"If I do not, it is because I sometimes feel as if you were not your real self."

The colonel heard nothing of this odd bit of dialogue; but when he had subsided, with his usual grunt, into his arm-chair beside the fire- place, and Edith had brought him his foot-stool and his pipe, and pat the velvet skull cap on his bald pate, he drew a long whiff of tobacco smoke, and said:

"If you young folks want to set up housekeeping a month from to-day, you can do it, for all I care."

Little did any one of the three suspect what that month was destined to bring forth.

David Poindexter's father had been married twice, his second wife dying within a year of her wedding-day, and two weeks after bringing David into the world. This lady, whose maiden name was Lambert, had a brother who was a gentleman farmer, and a tolerably successful one. His farm was situated in the parish of Witton, and he owned a handsome house on the outskirts of the town itself. He and David's father had been at one time great friends, insomuch that David was named after him, and Lambert, as his godfather as well as uncle, presented the child with the usual silver mug. Lambert was never known to have married, but there were rumors, dating as far as back David's earliest recollections, to the effect that he had entertained a secret and obscure passion for some foreign woman of great beauty, but of doubtful character and antecedents. Nobody could be found who had ever seen this woman, or would accept the responsibility of asserting that she actually existed; but she afforded a convenient means of accounting for many things that seemed mysterious in Mr. Lambert's conduct. At length, when David was about eight years old, his godfather left England abruptly, and without telling any one whither he was going or when he would return. As a matter of fact he never did return, nor had any certain news ever been heard of him since his departure. Neither his house nor his farm was ever sold, however, though they were rented to more than one tenant during a number of years. It was said, also, that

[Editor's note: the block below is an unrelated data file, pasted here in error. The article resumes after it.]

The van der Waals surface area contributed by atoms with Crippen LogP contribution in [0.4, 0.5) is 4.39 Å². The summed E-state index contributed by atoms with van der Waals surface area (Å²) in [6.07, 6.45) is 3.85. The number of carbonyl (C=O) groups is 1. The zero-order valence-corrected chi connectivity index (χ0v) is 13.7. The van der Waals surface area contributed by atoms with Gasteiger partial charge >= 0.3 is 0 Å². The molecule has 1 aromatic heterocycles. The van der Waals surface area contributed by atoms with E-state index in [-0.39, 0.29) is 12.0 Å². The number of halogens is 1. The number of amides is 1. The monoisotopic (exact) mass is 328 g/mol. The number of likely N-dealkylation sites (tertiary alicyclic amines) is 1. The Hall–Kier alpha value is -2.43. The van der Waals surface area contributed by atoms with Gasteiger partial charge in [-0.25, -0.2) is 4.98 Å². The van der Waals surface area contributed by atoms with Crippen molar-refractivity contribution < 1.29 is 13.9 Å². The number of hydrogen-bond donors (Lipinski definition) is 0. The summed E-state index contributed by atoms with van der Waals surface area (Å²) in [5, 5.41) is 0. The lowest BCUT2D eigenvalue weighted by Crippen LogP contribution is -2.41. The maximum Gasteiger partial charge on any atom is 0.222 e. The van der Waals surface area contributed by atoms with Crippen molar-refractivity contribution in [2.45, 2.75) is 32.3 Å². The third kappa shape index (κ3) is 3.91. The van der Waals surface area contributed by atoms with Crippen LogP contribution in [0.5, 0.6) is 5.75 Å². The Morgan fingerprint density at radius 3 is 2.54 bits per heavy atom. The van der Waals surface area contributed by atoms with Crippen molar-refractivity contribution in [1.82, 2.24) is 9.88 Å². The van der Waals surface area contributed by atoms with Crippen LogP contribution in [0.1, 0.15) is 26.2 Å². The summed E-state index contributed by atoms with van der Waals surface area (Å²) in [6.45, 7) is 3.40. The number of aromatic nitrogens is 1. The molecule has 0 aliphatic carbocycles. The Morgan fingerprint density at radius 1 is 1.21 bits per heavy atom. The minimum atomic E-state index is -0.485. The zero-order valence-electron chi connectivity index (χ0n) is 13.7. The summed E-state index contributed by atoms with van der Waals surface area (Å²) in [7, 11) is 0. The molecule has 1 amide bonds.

David Poindexter's Disappearance and Other Tales - 1/21